English extreme metal legends CARCASS have released an animated video created by Costin Chioreanu (OPETH, NAPALM DEATH) for a new single, “Dance of IXTAB (Psychopomp & Circumstance March No. 1 In B),” from their massively anticipated 7th studio album, Torn Arteries, that’s out September 17th from Nuclear Blast Records.
CARCASS’ founding vocalist/bassist Jeff Walker describes “Dance of IXTAB (Psychopomp & Circumstance March No. 1 In B)”: “The song is a foot stomping festival anthem that will go unheard in an empty, vacuous, post covid world ‘stadium,’ where used Lateral Flow Tests blow around as litter in the breeze.”
Ferocious and uncompromising in their execution, CARCASS‘s ability to intricately dissect the innards of death metal and display them for us to sonically understand has been their point of excellence for over three decades. In 2019, the band released its first single in over five years, “Under The Scalpel Blade,” followed by a four-song EP titled Despicable (October 2020), setting a potent precedent for Torn Arteries. With the album title itself referencing an old demo created by original drummer Ken Owen back in the 1980s, Torn Arteries sits as a bookend on the modern side of the CARCASS discography, connecting directly back to where everything began over 30 years ago.
The Torn Arteries album artwork also rings reminiscent of the grotesque photography that appears on classic CARCASS album covers like Reek Of Putrefaction and Symphonies Of Sickness. Artist Zbigniew Bielak traveled outside his normal wheelhouse to bring forth a time-lapsed set of photos showing vegetables shaped like a heart, rotting over time upon a white plate. This form of artwork was influenced by Japanese Kusôzu, meaning “painting of the nine stages of a decaying corpse.”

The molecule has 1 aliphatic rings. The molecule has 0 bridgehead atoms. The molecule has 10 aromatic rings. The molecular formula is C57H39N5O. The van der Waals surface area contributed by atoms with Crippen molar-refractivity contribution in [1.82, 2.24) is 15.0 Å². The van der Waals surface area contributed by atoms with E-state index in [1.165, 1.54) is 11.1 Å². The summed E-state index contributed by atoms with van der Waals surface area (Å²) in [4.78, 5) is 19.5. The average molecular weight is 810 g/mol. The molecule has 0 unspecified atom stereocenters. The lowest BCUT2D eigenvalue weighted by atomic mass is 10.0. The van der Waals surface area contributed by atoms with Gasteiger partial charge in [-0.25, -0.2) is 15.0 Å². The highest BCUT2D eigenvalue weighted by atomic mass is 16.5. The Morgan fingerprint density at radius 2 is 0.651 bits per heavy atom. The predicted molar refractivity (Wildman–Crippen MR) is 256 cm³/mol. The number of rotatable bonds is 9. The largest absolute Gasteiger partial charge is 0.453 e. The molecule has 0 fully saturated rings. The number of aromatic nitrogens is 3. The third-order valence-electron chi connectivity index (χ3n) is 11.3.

Vocalist and bassist Jeff Walker explains: “It’s very clean, white, which we’ve never done before. “It doesn’t look evil, or typically death metal, but I like how clean it is; almost like a coffee table book.” This new album presents images, lyrics, and sounds that so distinctly scream CARCASS, but ferry us into a new era of production, songwriting, and art all together.
“I think as our seventh album, it does stand out from the others both sonically and stylistically,” says Walker. “You can definitely tell that it’s CARCASS; when you drop that needle on the vinyl, when you hear that guitar tone, you can tell it’s Bill Steer, but each album is always a product of its time.”